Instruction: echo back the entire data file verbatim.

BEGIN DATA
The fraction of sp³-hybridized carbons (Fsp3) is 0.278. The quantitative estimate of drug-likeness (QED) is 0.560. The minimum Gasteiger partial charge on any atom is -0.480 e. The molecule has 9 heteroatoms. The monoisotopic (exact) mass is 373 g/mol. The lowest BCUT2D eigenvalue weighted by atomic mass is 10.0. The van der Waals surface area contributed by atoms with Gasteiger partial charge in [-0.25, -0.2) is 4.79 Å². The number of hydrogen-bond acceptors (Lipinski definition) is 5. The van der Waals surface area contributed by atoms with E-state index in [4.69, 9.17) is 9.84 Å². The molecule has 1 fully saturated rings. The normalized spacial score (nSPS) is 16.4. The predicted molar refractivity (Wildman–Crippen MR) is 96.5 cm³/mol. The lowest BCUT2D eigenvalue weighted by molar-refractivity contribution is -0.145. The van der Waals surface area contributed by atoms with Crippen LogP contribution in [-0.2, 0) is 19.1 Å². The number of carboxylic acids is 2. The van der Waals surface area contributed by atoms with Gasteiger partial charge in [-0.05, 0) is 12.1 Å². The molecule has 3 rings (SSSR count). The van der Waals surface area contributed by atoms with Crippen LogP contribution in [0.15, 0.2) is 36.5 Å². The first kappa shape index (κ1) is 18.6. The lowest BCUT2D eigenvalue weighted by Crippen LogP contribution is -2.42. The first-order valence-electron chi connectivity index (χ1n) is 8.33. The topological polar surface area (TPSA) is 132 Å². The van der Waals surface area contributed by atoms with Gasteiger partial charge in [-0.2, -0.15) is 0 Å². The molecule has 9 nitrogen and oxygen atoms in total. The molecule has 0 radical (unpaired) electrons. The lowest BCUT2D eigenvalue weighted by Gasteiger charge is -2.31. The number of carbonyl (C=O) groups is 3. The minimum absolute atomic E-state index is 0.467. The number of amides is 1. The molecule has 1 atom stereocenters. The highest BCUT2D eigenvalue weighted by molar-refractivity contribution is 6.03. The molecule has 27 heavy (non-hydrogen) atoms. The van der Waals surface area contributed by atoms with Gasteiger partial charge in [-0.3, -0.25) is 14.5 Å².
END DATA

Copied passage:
The fraction of sp³-hybridized carbons (Fsp3) is 0.278. The quantitative estimate of drug-likeness (QED) is 0.560. The minimum Gasteiger partial charge on any atom is -0.480 e. The molecule has 9 heteroatoms. The monoisotopic (exact) mass is 373 g/mol. The lowest BCUT2D eigenvalue weighted by atomic mass is 10.0. The van der Waals surface area contributed by atoms with Gasteiger partial charge in [-0.25, -0.2) is 4.79 Å². The number of hydrogen-bond acceptors (Lipinski definition) is 5. The van der Waals surface area contributed by atoms with E-state index in [4.69, 9.17) is 9.84 Å². The molecule has 1 fully saturated rings. The normalized spacial score (nSPS) is 16.4. The predicted molar refractivity (Wildman–Crippen MR) is 96.5 cm³/mol. The lowest BCUT2D eigenvalue weighted by molar-refractivity contribution is -0.145. The van der Waals surface area contributed by atoms with Crippen LogP contribution in [-0.2, 0) is 19.1 Å². The number of carboxylic acids is 2. The van der Waals surface area contributed by atoms with Gasteiger partial charge in [-0.05, 0) is 12.1 Å². The molecule has 3 rings (SSSR count). The van der Waals surface area contributed by atoms with Crippen LogP contribution in [0.15, 0.2) is 36.5 Å². The first kappa shape index (κ1) is 18.6. The lowest BCUT2D eigenvalue weighted by Crippen LogP contribution is -2.42. The first-order valence-electron chi connectivity index (χ1n) is 8.33. The topological polar surface area (TPSA) is 132 Å². The van der Waals surface area contributed by atoms with Gasteiger partial charge in [-0.2, -0.15) is 0 Å². The molecule has 9 nitrogen and oxygen atoms in total. The molecule has 0 radical (unpaired) electrons. The lowest BCUT2D eigenvalue weighted by Gasteiger charge is -2.31. The number of carbonyl (C=O) groups is 3. The minimum absolute atomic E-state index is 0.467. The number of amides is 1. The molecule has 1 atom stereocenters. The highest BCUT2D eigenvalue weighted by molar-refractivity contribution is 6.03. The molecule has 27 heavy (non-hydrogen) atoms. The van der Waals surface area contributed by atoms with Gasteiger partial charge in [-0.3, -0.25) is 14.5 Å².